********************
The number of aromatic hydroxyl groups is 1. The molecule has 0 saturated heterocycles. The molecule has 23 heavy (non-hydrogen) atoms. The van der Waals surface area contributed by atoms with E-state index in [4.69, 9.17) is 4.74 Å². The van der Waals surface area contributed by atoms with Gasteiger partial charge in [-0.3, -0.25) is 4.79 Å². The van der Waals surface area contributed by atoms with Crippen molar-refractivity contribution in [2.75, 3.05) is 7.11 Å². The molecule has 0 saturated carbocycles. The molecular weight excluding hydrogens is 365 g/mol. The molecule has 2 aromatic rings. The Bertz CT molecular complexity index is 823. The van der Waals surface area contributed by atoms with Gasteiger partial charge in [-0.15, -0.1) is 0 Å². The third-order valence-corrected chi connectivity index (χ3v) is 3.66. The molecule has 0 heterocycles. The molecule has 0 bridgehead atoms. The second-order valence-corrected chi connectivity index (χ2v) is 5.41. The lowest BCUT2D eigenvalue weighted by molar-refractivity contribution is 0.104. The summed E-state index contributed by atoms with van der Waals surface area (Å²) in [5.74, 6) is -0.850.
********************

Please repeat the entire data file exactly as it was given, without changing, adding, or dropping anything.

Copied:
The number of aromatic hydroxyl groups is 1. The molecule has 0 saturated heterocycles. The molecule has 23 heavy (non-hydrogen) atoms. The van der Waals surface area contributed by atoms with E-state index in [4.69, 9.17) is 4.74 Å². The van der Waals surface area contributed by atoms with Gasteiger partial charge in [-0.3, -0.25) is 4.79 Å². The van der Waals surface area contributed by atoms with Crippen molar-refractivity contribution in [2.75, 3.05) is 7.11 Å². The molecule has 0 saturated carbocycles. The molecular weight excluding hydrogens is 365 g/mol. The molecule has 2 aromatic rings. The Bertz CT molecular complexity index is 823. The van der Waals surface area contributed by atoms with Gasteiger partial charge in [-0.15, -0.1) is 0 Å². The third-order valence-corrected chi connectivity index (χ3v) is 3.66. The molecule has 0 heterocycles. The molecule has 0 bridgehead atoms. The second-order valence-corrected chi connectivity index (χ2v) is 5.41. The lowest BCUT2D eigenvalue weighted by molar-refractivity contribution is 0.104. The summed E-state index contributed by atoms with van der Waals surface area (Å²) in [5.74, 6) is -0.850.